Vision and Strategy

Human Rights House Foundation (HRHF) envisions a world in which everyone can freely and safely promote and enjoy all human rights. Empowered human rights defenders and a strong and independent civil society are key to this vision.



To achieve lasting human rights change, human rights actors must cooperate, develop their capacity, communicate and promote human rights to society, and, especially where oppression is severe, receive protection and support in their own and from other countries.

To achieve its vision, HRHF works to:

Establish and support Human Rights Houses

HRHF establishes and supports Human Rights Houses and their member organisations, and contributes to building their capacities to effectively address the human rights needs of their societies.

Connect Human Rights Houses

HRHF connects Human Rights Houses into an international Network, and supports collaboration, knowledge, and experience exchange in order to continuously strengthen the Network.

Protect human rights defenders

HRHF and Human Rights Houses promote the positive role of human rights defenders, and respond to, and advocate against, reprisals to ensure that Network members and human rights defenders and organisations are better protected.

Advance four rights core to human rights work

HRHF and Human Rights Houses promote the freedoms of assembly, association, and expression and the right to be a human rights defender, advocating together for strong international mechanisms and standards and joining with Network partners on national advocacy campaigns.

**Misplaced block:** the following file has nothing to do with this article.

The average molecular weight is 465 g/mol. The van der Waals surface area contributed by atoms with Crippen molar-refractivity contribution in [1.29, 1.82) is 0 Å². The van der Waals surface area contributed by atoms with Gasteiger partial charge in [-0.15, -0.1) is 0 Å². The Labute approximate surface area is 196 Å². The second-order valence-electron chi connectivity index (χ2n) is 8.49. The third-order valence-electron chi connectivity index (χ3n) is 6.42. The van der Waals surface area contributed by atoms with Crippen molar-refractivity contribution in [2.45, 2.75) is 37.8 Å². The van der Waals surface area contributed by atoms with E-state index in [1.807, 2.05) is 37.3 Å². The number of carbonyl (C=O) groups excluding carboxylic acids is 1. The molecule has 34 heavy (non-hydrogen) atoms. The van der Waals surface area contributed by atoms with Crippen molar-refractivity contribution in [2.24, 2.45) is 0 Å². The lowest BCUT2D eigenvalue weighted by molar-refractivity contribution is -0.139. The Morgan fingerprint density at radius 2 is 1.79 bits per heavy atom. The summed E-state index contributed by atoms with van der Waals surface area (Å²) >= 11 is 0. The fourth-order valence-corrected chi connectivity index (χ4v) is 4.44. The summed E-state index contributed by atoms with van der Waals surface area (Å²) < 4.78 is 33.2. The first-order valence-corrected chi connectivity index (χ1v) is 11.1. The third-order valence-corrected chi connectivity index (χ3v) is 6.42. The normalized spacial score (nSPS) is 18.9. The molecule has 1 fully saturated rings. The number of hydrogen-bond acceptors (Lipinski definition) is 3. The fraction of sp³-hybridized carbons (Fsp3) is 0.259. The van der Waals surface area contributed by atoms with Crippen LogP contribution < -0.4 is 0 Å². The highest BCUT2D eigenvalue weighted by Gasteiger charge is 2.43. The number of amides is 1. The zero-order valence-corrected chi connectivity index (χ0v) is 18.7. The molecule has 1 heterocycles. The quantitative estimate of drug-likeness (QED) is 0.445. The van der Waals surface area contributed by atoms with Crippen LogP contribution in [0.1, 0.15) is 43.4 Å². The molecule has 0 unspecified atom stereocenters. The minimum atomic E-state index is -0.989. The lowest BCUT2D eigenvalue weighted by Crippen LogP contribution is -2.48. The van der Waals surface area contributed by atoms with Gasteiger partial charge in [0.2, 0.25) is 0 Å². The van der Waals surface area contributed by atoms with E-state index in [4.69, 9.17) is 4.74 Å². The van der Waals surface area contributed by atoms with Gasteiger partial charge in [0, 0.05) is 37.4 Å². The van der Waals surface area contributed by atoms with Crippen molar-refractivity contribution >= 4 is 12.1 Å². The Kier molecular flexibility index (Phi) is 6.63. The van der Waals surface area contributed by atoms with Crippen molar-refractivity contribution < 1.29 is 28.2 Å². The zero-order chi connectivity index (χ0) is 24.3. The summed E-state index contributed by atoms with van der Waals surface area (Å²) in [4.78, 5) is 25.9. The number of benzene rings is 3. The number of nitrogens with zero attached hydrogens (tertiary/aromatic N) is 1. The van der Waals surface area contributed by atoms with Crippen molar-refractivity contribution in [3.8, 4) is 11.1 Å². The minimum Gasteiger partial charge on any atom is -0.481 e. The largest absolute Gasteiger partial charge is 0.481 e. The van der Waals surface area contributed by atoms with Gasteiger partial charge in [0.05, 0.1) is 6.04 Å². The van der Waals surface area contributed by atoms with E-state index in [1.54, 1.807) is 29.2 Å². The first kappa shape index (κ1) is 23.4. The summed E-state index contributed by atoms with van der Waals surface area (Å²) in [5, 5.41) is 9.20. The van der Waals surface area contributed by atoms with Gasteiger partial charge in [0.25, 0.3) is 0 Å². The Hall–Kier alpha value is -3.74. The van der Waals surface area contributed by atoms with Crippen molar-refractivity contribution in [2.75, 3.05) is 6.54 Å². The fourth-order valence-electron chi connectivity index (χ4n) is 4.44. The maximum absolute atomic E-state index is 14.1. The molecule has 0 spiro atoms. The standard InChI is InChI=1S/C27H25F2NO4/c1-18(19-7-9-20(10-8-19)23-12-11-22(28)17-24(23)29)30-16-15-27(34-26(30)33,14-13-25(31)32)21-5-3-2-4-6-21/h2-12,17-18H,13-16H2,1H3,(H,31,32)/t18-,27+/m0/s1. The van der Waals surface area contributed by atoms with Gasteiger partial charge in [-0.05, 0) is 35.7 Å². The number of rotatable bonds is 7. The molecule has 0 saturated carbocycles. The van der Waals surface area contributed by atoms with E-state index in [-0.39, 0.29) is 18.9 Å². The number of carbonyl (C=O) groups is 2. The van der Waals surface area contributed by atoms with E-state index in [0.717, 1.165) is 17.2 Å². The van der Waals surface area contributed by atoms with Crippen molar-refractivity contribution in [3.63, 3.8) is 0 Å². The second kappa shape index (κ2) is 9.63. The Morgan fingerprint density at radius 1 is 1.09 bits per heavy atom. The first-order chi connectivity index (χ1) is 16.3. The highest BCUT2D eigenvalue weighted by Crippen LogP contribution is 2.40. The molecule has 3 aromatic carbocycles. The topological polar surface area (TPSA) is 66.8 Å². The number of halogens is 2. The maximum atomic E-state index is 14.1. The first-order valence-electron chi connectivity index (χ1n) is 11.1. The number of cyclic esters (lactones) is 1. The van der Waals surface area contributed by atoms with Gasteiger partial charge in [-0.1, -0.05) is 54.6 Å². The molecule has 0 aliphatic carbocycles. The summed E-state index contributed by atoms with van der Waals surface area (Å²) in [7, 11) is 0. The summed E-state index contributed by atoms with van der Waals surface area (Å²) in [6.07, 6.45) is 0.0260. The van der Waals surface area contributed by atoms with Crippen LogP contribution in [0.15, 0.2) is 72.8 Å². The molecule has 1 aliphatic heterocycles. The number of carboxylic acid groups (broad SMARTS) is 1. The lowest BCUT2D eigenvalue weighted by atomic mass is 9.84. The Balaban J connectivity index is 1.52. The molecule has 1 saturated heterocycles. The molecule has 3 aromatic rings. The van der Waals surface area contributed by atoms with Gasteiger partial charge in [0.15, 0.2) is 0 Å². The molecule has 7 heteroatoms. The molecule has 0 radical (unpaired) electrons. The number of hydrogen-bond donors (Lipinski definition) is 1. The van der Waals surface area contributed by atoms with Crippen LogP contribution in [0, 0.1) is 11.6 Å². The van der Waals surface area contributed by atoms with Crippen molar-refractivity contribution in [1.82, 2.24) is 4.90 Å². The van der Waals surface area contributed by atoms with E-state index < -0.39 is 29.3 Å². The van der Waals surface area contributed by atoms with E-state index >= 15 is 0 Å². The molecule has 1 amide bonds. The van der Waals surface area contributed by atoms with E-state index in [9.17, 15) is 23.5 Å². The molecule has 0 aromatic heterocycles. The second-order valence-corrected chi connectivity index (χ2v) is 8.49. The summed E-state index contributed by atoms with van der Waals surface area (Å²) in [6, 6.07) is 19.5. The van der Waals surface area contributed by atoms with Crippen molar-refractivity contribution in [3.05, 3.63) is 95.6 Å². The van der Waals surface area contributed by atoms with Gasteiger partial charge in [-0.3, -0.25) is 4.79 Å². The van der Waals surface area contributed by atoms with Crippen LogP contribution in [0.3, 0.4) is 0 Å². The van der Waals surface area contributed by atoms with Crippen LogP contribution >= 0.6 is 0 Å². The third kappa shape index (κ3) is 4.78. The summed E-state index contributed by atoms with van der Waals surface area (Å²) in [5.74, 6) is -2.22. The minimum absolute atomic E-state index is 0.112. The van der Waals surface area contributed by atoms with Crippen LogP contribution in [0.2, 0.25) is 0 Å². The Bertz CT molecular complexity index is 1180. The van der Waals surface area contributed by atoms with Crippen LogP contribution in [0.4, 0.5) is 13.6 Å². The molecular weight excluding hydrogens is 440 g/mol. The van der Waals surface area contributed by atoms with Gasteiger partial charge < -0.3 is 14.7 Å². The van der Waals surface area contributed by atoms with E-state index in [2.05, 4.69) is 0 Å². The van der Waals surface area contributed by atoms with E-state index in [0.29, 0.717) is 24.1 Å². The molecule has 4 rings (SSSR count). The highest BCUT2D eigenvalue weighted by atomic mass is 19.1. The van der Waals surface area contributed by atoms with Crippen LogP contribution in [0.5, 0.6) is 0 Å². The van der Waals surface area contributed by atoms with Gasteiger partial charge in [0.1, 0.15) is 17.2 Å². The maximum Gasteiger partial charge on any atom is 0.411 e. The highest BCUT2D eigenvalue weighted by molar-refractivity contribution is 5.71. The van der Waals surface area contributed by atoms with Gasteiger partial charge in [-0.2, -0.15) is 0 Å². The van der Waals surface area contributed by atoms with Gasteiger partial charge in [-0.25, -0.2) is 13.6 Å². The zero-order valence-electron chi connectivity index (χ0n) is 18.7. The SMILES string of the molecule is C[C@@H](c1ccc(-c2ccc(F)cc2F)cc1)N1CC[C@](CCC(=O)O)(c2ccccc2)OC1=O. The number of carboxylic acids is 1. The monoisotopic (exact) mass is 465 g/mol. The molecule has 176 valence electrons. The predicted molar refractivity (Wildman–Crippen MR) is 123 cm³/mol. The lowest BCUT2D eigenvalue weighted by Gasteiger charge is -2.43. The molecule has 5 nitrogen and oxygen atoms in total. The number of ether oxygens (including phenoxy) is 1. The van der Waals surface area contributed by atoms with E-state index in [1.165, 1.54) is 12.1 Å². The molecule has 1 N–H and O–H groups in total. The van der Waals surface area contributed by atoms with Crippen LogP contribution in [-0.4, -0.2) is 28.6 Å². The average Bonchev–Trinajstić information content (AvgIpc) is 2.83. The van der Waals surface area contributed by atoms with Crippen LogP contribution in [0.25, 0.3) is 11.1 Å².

By these actions, HRHF helps to create fair societies in which everyone can safely and freely promote and enjoy all human rights. 

Read about our impact.



HRHF and the network of Human Rights Houses are guided by a code of conduct and a common set of values that guide our work including:

Human rights for all / Universality of human rights

We respect all human rights and the fundamental freedoms of all persons in all countries of the world, in accordance with the Universal Declaration of Human Rights.

With impact

Our work is effective and targeted. All activities we undertake and support must serve a purpose and lead to stronger impact. We review all actions and evaluate the tactics and mechanisms we use to gain influence.

Rooted at the local level

Human Rights Houses are core to everything Human Rights House Foundation does – from advocacy and awareness raising, to capacity building and protection. All of our work is rooted in and linked to the Human Rights Houses.

Amplifying local voices

We aim to amplify the voice and heighten the visibility of local organisations, raising their profile and increasing their impact.

Independence and autonomy

Each Human Rights House is an equal partner and retains its autonomy. In turn, each member organisation of a Human Rights House is an equal partner in the House and retains its autonomy.

Professional, credible, and reliable

We aim to be a valuable partner for action and a trusted source of expertise.

Transparent and accountable